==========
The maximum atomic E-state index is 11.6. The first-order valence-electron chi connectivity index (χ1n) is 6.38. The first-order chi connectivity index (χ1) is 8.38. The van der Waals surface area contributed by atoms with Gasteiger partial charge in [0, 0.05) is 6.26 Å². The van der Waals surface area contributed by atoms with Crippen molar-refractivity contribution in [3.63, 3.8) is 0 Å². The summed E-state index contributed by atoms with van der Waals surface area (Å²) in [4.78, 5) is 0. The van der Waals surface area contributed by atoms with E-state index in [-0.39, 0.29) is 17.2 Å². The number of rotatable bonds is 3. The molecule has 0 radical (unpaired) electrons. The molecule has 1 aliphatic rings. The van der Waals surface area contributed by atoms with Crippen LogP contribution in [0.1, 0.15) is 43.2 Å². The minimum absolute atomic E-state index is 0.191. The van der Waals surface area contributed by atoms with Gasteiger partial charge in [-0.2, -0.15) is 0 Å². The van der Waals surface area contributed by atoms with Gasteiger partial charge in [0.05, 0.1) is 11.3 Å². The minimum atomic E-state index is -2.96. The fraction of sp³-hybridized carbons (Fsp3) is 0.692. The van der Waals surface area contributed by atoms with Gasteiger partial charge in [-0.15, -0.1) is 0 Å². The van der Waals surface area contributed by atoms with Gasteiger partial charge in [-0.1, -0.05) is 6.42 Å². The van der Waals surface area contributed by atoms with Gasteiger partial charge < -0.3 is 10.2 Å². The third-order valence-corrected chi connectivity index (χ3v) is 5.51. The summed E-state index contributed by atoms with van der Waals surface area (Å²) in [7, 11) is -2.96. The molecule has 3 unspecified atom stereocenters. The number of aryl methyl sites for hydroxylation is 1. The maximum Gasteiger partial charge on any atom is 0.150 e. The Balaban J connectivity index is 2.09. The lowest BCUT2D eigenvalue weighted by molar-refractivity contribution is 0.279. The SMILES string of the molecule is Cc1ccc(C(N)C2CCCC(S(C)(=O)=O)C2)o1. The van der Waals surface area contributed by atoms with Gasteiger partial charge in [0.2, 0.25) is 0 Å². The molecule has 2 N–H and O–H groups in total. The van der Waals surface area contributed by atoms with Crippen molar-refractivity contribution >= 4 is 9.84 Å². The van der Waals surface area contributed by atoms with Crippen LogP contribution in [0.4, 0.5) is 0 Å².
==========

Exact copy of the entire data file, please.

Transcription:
The maximum atomic E-state index is 11.6. The first-order valence-electron chi connectivity index (χ1n) is 6.38. The first-order chi connectivity index (χ1) is 8.38. The van der Waals surface area contributed by atoms with Gasteiger partial charge in [0, 0.05) is 6.26 Å². The van der Waals surface area contributed by atoms with Crippen molar-refractivity contribution in [3.63, 3.8) is 0 Å². The summed E-state index contributed by atoms with van der Waals surface area (Å²) in [4.78, 5) is 0. The van der Waals surface area contributed by atoms with E-state index in [-0.39, 0.29) is 17.2 Å². The number of rotatable bonds is 3. The molecule has 0 radical (unpaired) electrons. The molecule has 1 aliphatic rings. The van der Waals surface area contributed by atoms with Crippen LogP contribution in [0.1, 0.15) is 43.2 Å². The minimum absolute atomic E-state index is 0.191. The van der Waals surface area contributed by atoms with Gasteiger partial charge in [-0.2, -0.15) is 0 Å². The van der Waals surface area contributed by atoms with Gasteiger partial charge in [0.05, 0.1) is 11.3 Å². The minimum atomic E-state index is -2.96. The fraction of sp³-hybridized carbons (Fsp3) is 0.692. The van der Waals surface area contributed by atoms with Gasteiger partial charge in [-0.15, -0.1) is 0 Å². The van der Waals surface area contributed by atoms with Gasteiger partial charge in [-0.1, -0.05) is 6.42 Å². The van der Waals surface area contributed by atoms with Gasteiger partial charge < -0.3 is 10.2 Å². The third-order valence-corrected chi connectivity index (χ3v) is 5.51. The summed E-state index contributed by atoms with van der Waals surface area (Å²) in [7, 11) is -2.96. The molecule has 3 unspecified atom stereocenters. The number of aryl methyl sites for hydroxylation is 1. The maximum Gasteiger partial charge on any atom is 0.150 e. The Balaban J connectivity index is 2.09. The lowest BCUT2D eigenvalue weighted by molar-refractivity contribution is 0.279. The SMILES string of the molecule is Cc1ccc(C(N)C2CCCC(S(C)(=O)=O)C2)o1. The van der Waals surface area contributed by atoms with Gasteiger partial charge in [0.2, 0.25) is 0 Å². The molecule has 2 N–H and O–H groups in total. The van der Waals surface area contributed by atoms with Crippen molar-refractivity contribution >= 4 is 9.84 Å². The van der Waals surface area contributed by atoms with Crippen LogP contribution in [0.4, 0.5) is 0 Å².